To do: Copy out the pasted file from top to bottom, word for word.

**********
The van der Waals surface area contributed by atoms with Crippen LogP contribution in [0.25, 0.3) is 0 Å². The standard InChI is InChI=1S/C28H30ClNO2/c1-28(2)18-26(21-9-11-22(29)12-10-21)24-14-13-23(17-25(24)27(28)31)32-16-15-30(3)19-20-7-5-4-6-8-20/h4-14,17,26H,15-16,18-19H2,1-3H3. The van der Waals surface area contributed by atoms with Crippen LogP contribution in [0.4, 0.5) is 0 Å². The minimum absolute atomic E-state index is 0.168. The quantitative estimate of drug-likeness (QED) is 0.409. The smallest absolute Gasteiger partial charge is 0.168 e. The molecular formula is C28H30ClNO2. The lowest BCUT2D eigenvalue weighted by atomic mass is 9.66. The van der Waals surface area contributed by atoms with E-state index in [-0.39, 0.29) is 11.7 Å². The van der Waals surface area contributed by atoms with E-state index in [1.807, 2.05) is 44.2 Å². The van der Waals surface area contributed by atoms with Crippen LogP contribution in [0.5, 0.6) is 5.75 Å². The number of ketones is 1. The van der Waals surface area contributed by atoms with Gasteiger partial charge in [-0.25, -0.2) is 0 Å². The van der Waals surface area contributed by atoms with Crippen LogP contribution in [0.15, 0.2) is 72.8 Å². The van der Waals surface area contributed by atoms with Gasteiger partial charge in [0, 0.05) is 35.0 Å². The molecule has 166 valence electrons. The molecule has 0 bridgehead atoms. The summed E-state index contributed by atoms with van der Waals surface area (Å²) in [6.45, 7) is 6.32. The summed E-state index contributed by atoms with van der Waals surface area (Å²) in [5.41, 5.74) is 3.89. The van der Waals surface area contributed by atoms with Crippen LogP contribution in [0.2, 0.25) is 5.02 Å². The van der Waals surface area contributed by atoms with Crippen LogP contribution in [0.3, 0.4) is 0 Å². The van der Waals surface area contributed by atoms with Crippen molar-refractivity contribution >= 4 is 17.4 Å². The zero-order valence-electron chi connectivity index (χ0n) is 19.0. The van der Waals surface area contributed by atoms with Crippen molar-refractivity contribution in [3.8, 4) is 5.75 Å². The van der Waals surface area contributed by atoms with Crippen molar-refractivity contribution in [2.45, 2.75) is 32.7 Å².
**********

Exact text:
The van der Waals surface area contributed by atoms with Crippen LogP contribution in [0.25, 0.3) is 0 Å². The standard InChI is InChI=1S/C28H30ClNO2/c1-28(2)18-26(21-9-11-22(29)12-10-21)24-14-13-23(17-25(24)27(28)31)32-16-15-30(3)19-20-7-5-4-6-8-20/h4-14,17,26H,15-16,18-19H2,1-3H3. The van der Waals surface area contributed by atoms with Crippen LogP contribution in [0.4, 0.5) is 0 Å². The minimum absolute atomic E-state index is 0.168. The quantitative estimate of drug-likeness (QED) is 0.409. The smallest absolute Gasteiger partial charge is 0.168 e. The molecular formula is C28H30ClNO2. The lowest BCUT2D eigenvalue weighted by atomic mass is 9.66. The van der Waals surface area contributed by atoms with E-state index in [-0.39, 0.29) is 11.7 Å². The van der Waals surface area contributed by atoms with E-state index in [1.807, 2.05) is 44.2 Å². The van der Waals surface area contributed by atoms with Crippen LogP contribution in [0.5, 0.6) is 5.75 Å². The number of ketones is 1. The van der Waals surface area contributed by atoms with Gasteiger partial charge in [-0.25, -0.2) is 0 Å². The van der Waals surface area contributed by atoms with Crippen LogP contribution in [0.15, 0.2) is 72.8 Å². The van der Waals surface area contributed by atoms with Gasteiger partial charge in [0, 0.05) is 35.0 Å². The molecule has 166 valence electrons. The molecule has 0 bridgehead atoms. The summed E-state index contributed by atoms with van der Waals surface area (Å²) in [6.45, 7) is 6.32. The summed E-state index contributed by atoms with van der Waals surface area (Å²) in [5.41, 5.74) is 3.89. The van der Waals surface area contributed by atoms with Crippen LogP contribution in [0.2, 0.25) is 5.02 Å². The van der Waals surface area contributed by atoms with Crippen LogP contribution in [0.3, 0.4) is 0 Å². The van der Waals surface area contributed by atoms with Crippen molar-refractivity contribution >= 4 is 17.4 Å². The zero-order valence-electron chi connectivity index (χ0n) is 19.0. The van der Waals surface area contributed by atoms with Crippen molar-refractivity contribution in [3.8, 4) is 5.75 Å². The van der Waals surface area contributed by atoms with Crippen molar-refractivity contribution in [2.45, 2.75) is 32.7 Å².